COMMUNITY OUTREACH — Meeting needs means thinking intersectionally

By on December 1, 2018
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By Ira E. Murray, PhD

 

 

Meeting needs means thinking intersectionally

 

Like most mothers-to-be, Rozetta Womack was excited to hear the news that she was pregnant with her now five-year-old son. However, as her pregnancy progressed and complications began to emerge, Rozetta found it difficult to maintain her employment and eventually had to resign her job to care for herself and her son, who was born prematurely. Rozetta ultimately found herself out of work for over a year.

 

Rozetta was ready to get back to work but needed care for her son. An associate told her about a daycare voucher program and a job-training program through the Prosperity Center of Greater Jackson, a one-stop financial wellness and human-service center United Way helped develop with Midtown Partners and the Walker Foundation. Through those programs, Rozetta was able to return to work and ultimately graduate from Hinds Community College with a new degree in culinary arts. Rozetta is also saving to purchase a home for her family through the Power to Save program at the Prosperity Center.

 

When I met Rozetta for the first time earlier this year and she shared her heart-wrenching story of love, resilience and determination, I knew that I had made the correct decision to return to Jackson, Mississippi, to lead United Way of the Capital Area. When I was offered the opportunity to take the helm at United Way, my wife Tracy and I prayed that God would lead us in the right direction so we could have the most significant impact in the world that we could. Little did we know that God would lead back from whence we came.

 

Stories like Rozetta’s are why we at United Way do the work that we do every day. While each United Way is a local, autonomous organization, we are bound by a shared mission to mobilize the caring power of communities to advance the common good. At United Way of the Capital Area, we work toward this mission in Hinds, Madison, and Rankin counties through three key areas — education, income and health.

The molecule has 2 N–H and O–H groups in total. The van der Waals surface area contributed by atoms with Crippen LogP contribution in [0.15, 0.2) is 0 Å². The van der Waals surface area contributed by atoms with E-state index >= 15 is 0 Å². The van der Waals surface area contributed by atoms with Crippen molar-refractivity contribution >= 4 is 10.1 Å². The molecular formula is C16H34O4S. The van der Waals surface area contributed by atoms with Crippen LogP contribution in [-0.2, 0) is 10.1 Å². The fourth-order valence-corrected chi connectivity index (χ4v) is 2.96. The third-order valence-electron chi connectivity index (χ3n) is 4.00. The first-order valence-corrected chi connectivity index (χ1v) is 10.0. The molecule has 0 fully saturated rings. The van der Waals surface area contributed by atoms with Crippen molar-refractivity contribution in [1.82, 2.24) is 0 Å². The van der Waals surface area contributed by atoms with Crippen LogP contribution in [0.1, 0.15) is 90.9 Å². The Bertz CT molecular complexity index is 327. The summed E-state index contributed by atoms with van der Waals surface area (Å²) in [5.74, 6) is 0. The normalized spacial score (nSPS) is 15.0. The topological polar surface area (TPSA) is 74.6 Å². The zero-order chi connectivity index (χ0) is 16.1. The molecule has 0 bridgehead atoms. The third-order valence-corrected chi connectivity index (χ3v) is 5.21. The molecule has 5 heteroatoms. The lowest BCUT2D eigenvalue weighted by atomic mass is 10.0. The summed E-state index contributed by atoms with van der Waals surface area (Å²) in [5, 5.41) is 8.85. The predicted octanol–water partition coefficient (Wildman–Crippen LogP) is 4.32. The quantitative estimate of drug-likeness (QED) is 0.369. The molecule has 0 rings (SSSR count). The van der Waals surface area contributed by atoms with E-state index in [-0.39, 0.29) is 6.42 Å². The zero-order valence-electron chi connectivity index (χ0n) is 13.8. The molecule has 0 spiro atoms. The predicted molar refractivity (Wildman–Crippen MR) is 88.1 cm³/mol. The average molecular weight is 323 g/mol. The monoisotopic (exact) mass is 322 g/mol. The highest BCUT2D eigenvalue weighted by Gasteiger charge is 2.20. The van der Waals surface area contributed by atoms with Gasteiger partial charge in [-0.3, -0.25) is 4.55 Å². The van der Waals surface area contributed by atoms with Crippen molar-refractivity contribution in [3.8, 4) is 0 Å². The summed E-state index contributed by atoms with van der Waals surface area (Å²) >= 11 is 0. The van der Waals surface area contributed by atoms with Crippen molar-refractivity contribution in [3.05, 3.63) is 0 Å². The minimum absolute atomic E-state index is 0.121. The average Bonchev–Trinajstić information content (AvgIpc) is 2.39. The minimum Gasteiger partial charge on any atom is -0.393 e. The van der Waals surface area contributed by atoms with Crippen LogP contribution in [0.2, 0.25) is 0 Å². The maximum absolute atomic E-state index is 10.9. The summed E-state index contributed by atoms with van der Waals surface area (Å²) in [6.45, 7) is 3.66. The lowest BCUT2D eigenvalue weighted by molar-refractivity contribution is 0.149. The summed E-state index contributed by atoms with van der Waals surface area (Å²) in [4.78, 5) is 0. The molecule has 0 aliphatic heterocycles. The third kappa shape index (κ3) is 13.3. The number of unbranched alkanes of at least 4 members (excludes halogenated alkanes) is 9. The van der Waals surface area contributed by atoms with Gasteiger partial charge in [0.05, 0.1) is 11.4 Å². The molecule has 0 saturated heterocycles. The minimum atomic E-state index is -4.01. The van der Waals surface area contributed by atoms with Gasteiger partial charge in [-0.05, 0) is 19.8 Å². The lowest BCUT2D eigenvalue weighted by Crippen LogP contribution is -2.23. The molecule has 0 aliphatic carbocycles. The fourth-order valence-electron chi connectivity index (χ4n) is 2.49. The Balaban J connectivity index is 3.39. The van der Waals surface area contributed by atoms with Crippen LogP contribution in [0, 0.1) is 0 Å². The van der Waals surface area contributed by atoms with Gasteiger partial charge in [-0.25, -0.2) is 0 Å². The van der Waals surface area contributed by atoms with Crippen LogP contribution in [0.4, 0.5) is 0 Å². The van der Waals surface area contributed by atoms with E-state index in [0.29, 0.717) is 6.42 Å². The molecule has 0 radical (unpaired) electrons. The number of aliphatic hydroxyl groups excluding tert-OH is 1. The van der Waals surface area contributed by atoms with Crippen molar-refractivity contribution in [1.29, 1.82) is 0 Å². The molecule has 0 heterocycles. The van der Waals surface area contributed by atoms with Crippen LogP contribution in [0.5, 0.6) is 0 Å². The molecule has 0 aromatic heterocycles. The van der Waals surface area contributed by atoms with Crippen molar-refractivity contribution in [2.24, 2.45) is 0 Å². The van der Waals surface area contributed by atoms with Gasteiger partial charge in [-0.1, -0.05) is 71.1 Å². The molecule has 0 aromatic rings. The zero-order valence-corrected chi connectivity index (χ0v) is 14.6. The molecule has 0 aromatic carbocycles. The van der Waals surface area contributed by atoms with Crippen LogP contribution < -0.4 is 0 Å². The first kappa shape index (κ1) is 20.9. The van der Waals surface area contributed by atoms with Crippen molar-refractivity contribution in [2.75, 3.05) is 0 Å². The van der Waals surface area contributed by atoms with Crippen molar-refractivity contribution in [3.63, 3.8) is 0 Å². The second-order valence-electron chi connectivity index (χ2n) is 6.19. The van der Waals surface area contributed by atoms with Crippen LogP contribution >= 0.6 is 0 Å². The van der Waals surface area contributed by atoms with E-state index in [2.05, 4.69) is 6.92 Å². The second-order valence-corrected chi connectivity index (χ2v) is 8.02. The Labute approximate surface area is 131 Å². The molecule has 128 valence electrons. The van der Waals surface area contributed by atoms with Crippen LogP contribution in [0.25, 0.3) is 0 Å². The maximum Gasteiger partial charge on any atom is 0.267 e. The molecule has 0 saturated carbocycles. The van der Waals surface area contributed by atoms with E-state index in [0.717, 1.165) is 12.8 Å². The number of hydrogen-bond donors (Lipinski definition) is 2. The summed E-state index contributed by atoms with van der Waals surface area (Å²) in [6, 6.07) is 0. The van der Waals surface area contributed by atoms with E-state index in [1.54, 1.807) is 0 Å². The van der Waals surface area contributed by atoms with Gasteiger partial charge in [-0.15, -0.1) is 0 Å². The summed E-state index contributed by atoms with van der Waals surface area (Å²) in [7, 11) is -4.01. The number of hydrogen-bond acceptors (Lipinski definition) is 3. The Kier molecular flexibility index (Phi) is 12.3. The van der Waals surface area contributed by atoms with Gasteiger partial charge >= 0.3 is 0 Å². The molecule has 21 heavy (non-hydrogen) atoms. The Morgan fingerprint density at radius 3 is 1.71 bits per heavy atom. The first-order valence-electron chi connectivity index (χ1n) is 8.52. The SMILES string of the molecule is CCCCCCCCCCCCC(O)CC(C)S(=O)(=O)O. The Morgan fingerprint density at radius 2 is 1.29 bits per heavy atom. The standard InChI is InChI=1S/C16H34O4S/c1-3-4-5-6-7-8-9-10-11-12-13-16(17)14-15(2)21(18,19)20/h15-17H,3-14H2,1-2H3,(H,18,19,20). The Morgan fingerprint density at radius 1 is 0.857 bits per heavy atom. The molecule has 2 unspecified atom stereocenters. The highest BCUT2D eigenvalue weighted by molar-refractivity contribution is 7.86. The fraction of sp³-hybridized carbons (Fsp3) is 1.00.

Rozetta’s story encapsulates why holistic family support is vital to helping families become self-sufficient. Some families need social safety nets to stop a seemingly endless fall toward poverty. Many, however, need a trampoline to not only catch them when they fall, but also help propel them back toward the socioeconomic mainstream. We were able to help provide Rozetta and her family with that trampoline by assisting her with finding a quality, affordable childcare program that enabled her to find a job-training program for a family-supporting career she loves.

 

“I took advantage of the daycare voucher so I could go back to work and my son would be well-taken care of,” said Womack. For many families, lack of quality, affordable childcare options can prevent parents from finding full-time, gainful employment. Moreover, research suggests that 80 percent of all brain development happens in the first five years of life, and children who enter kindergarten with requisite pre-literacy skills (e.g. identifying letters, shapes, colors and communicate in full sentences) have a much higher chance of excelling in school than their peers who do not enter kindergarten with such skills. Thus, providing Rozetta with a daycare voucher did not simply enable her to enter a job-training program, but also provided her son with an important foundation for future success in life.

 

Stories like Rozetta’s are, unfortunately, commonplace today. Far too often, multiple factors converge to create compromising socioeconomic circumstances for children and families. In Rozetta’s case, a difficult pregnancy caused her to lose her job, which impeded her ability to both find quality, affordable early childhood development opportunities for her son and return to the workforce herself.

 

As we move toward a vision of what social services should look like to meet the challenges of the 21st century, it is imperative that we consider the intersectional nature of socioeconomic challenges as well as the comprehensiveness required to meet those challenges.

 

Ira E. Murray, PhD is president and CEO of the United Way of the Capital Area, Inc.